A lot of people have asked me if toucanets play with toys, and what kind of toys are good for them. My toucanets are both certainly very playful, and in general this is the case with members of the toucan family. I have an ever growing collection of toys for mine, because they will play with one for a while, and eventually grow bored with it. When they get bored with one toy, it’s time for a new toy. I take the toy my birds have lost interest in away for a while, and eventually reintroduce it; usually some of that old interest in the toy will be regained.
Both my toucanets have their own little preferences for toys, which includes some odd items.
Hal has a fascination with any container meant to hold liquid, he goes absolutely nuts for Odwalla bottles, and will fly down to any that are around and give me an expectant look which means he wants me to start moving it around so he can chase it. I have to be careful with any open containers around him because he will sometimes lunge at, or peck and knock over them. I sometimes also get dive bombed by Hal if I’m carrying any sort of cup, glass or bottle around. He’s also fond of playing with boxes, and with my mail.
Arisia loves human toys. She loves stuffed animals, and she loves my dragon figurines, which I have a collection of. Since not all my toys are what I’d call bird safe, I have bought her some of her own stuffed animals and figurines which are. If you let your bird have any human toys make sure that they do not have sharp points which the bird could harm itself on, or any parts that could be broken off and swallowed with ease. Getting toys which are baby safe is your best bet.
These birds are curious, and will likely try to play with anything that they can get their beaks on.
Some types of toys for toucans
In general toys which a toucan can chase, throw, tug on, carry in their beak and peck at are good.
My birds love these, especially Hal my male toucanet. I’ll tie them to something, and he’ll play tug a war with them, or I’ll hold on to them and he’ll play tug a war with me. You do have to be careful with rope toys though; a bird could become tangled up in them or even end up being hung by the neck by a rope toy. If you leave a rope toy in your bird’s cage when they aren’t being supervised, make sure that it’s short enough that there’s no risk of the bird getting tangled up in it. A rope toy can safely be longer if lengths of it are divided up by blocks, or other items.
The toy pictured above consists of colorful blocks on a chain, and serves the same function as a rope toy for a toucan. Toucans have very keen vision, and are very responsive to color. Color can add extra interest to toys for a toucan.
Both my toucanets have the above pictured toy in their cage, and they will fight with it so viciously I’d think they hated its guts (especially Hal whom gets really impassioned when he plays), except that both birds are usually purring like a kitten the whole time. This toy is essentially a punching (pecking) bag.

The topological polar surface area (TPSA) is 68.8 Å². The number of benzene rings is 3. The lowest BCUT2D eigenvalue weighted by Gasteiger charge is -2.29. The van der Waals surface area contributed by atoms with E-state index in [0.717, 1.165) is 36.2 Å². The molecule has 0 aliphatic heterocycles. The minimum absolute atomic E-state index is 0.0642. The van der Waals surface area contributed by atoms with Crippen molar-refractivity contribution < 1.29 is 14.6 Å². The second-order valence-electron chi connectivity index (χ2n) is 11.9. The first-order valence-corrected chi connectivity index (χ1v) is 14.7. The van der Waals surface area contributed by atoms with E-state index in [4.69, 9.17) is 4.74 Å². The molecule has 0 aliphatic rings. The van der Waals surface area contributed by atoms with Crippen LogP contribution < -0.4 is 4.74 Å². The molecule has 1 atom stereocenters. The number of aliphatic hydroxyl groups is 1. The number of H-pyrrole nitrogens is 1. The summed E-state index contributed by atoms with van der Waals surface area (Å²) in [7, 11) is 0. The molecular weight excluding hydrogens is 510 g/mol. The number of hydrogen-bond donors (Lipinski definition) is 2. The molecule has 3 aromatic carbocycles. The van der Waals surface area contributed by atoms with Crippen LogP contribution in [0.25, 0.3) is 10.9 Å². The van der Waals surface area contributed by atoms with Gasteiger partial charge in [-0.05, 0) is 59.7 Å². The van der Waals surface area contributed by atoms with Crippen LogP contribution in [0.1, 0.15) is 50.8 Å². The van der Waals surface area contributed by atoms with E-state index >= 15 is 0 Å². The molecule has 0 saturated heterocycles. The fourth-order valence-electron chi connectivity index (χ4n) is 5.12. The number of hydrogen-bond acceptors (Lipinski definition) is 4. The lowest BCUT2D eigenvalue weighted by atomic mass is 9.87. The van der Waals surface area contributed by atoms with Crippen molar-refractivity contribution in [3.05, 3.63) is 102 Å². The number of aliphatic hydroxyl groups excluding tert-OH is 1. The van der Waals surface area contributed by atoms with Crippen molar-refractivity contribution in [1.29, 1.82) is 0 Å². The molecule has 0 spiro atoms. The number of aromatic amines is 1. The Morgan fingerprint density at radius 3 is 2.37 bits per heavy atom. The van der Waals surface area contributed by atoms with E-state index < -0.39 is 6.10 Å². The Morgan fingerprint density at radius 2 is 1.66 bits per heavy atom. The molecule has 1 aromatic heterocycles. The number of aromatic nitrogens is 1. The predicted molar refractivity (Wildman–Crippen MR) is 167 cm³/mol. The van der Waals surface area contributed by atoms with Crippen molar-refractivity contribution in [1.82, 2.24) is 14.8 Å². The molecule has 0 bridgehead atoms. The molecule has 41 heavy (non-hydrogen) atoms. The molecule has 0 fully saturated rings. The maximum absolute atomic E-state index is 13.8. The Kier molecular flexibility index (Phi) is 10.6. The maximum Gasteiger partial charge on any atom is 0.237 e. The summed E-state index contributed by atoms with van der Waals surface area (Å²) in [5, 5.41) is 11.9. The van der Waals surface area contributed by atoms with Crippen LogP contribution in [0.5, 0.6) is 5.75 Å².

Talon toys, also called foot or hand toys are great for toucans. Toucans don’t hold their food up in their “hand” like a parrot, rather they will sometimes hold it against their perch in their talons and pick at it in a manner that reminds me very much of how a hawk or falcon holds their prey as they pick at it. My birds enjoy toys that they can hold in this fashion and peck at. Talon toys are also a good option because toucans enjoy toys they can carry in their beak as high as possible and drop, or that they can beat against their perch or another object.
If I gently toss the above pictured talon toy to Hal, he will catch it.
Toy balls are a good option, and will be played with by toucans in a similar way to how talon toys are played with. Your toucans may also enjoy chasing a ball, or throwing it and having you fetch it.
Perch Stands/Play stands
My toucanets both like having multiple places to fly to, and I provide them different options by having multiple perch stands set up. Hal enjoys perch stands more than Arisia, whom prefers landing on my bookshelves or the ceiling fan (of course it’s always off when the birds are out).
Toys with little beads and other small enough to swallow parts
These toys are generally a no. Even if the toy in question is a ball with a little bell inside, unless you’re absolutely certain that the bell too big to swallow, or there’s no way the toy could be broken open by your bird then don’t let your bird have access to these toys, especially not unsupervised. My toucanets do have little toy balls with a small bell inside, and one Hal managed to crack open (by repeatedly dropping it and beating it against his perch), it is fortunate he didn’t decide to make a meal out of the small bell inside. After this I decided this was a toy that I’d only let him play with while I could keep a close eye on him. The earlier pictured talon toy is also an supervised play time only toy for similar reasons.
Toys with seeds or nuts
Toys with seeds or nuts in them are a no, seeds and nuts aren’t part of a toucan’s diet, ‘nor should they be, and such toys should not be offered to them.